Traffic law departments across South Africa who do not make every effort to mitigate the impact of rolling blackouts on traffic congestion, and traffic lawlessness, are not doing their jobs and are failing motorists in the towns and cities they serve.
This is the view of the Automobile Association (AA), which added that excuses by traffic departments of a lack of resources are no longer acceptable.
“The rolling blackouts by the power utility Eskom are a major blow to South Africa’s already embattled economy.
“An earlier attempt to exclude peak certain times for the blackouts has been another colossal failure and is having an enormous negative effect on traffic. It’s time traffic law enforcers step up, do their jobs, and provide services to the motoring public to ease this pressure,” the AA said.
The association said it is increasingly receiving complaints from members about a lack of traffic policing at major intersections during the blackouts and where motorists are driving in and blocking the emergency lanes to skip queues of vehicles.
“We have consistently reminded motorists to remain calm in the traffic, to obey the rules of the road at all times, and to adjust their attitudes to accommodate for unforeseen scenarios.
“But traffic law enforcers seem to believe it is business as usual for them when it is anything but. Erecting roadblocks or traffic stops to check for expired licence discs to fuel revenue is not an appropriate response – traffic law enforcement across the country needs to do better.”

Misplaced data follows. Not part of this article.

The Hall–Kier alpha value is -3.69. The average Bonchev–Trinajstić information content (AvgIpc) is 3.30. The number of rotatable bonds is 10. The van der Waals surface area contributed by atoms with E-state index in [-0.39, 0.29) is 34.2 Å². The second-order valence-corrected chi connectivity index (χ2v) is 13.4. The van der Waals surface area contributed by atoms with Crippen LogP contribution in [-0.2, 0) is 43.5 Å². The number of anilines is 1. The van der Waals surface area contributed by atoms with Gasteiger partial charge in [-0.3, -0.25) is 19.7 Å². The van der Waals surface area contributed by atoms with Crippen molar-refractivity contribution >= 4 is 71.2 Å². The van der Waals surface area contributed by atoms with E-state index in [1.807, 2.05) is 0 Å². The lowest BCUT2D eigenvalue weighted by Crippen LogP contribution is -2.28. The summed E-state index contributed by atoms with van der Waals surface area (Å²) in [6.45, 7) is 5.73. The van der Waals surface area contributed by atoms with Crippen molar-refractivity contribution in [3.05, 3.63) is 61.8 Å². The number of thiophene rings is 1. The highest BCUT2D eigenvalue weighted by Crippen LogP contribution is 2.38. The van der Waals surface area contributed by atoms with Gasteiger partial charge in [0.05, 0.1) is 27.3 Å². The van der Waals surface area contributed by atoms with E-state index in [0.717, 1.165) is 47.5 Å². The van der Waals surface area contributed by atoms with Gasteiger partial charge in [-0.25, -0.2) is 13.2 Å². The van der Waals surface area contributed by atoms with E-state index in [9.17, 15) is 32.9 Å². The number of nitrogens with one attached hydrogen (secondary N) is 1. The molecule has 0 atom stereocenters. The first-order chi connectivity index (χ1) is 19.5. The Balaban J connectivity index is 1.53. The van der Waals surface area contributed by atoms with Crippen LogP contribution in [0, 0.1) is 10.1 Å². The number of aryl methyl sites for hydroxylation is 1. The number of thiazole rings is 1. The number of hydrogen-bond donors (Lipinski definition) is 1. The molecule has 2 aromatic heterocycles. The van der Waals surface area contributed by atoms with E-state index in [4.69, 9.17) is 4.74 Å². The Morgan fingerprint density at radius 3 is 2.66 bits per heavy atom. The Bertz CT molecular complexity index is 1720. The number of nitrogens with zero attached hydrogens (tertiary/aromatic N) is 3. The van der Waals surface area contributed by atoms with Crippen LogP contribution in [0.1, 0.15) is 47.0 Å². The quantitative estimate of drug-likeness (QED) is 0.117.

Some of the measures the AA recommends for traffic law enforcement include:
- Immediately suspending roadblocks and traffic stops targeted at revenue collection which do not aid in the free-flow of traffic. Obviously roadblocks targeted at dealing with criminal activities must continue; these should not be confused with those seeking only to check for expired licence discs;
- Redeploying all available traffic officials to major intersections and routes where congestion is known to be severe as a result of the rolling blackouts – especially at peak times in the mornings and afternoons;
- Increasing the working hours of traffic law enforcement officials to ensure more people are available when needed.
“It’s been reported that the rolling blackouts could last for up to 18 months. If urgent measures are not put in place as a priority, the country’s fragile economy will be further battered by the current situation,” the AA said.